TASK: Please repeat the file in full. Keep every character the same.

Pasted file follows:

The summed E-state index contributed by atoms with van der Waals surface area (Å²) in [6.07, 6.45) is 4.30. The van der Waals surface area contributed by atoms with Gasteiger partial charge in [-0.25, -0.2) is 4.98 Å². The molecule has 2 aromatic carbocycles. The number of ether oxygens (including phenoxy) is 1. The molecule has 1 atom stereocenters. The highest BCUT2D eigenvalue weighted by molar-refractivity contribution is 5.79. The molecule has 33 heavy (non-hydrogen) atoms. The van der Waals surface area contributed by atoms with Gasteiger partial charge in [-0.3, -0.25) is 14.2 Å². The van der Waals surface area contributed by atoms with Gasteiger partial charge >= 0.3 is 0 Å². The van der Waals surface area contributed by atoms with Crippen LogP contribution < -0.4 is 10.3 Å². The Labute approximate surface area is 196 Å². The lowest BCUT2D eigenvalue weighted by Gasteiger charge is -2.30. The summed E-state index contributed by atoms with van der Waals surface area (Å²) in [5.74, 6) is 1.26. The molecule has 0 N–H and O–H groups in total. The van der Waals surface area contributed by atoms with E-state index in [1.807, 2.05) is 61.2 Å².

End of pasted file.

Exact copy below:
The summed E-state index contributed by atoms with van der Waals surface area (Å²) in [6.07, 6.45) is 4.30. The van der Waals surface area contributed by atoms with Gasteiger partial charge in [-0.25, -0.2) is 4.98 Å². The molecule has 2 aromatic carbocycles. The number of ether oxygens (including phenoxy) is 1. The molecule has 1 atom stereocenters. The highest BCUT2D eigenvalue weighted by molar-refractivity contribution is 5.79. The molecule has 33 heavy (non-hydrogen) atoms. The van der Waals surface area contributed by atoms with Gasteiger partial charge in [-0.3, -0.25) is 14.2 Å². The van der Waals surface area contributed by atoms with Gasteiger partial charge >= 0.3 is 0 Å². The van der Waals surface area contributed by atoms with Crippen LogP contribution < -0.4 is 10.3 Å². The Labute approximate surface area is 196 Å². The lowest BCUT2D eigenvalue weighted by Gasteiger charge is -2.30. The summed E-state index contributed by atoms with van der Waals surface area (Å²) in [5.74, 6) is 1.26. The molecule has 0 N–H and O–H groups in total. The van der Waals surface area contributed by atoms with E-state index in [1.807, 2.05) is 61.2 Å².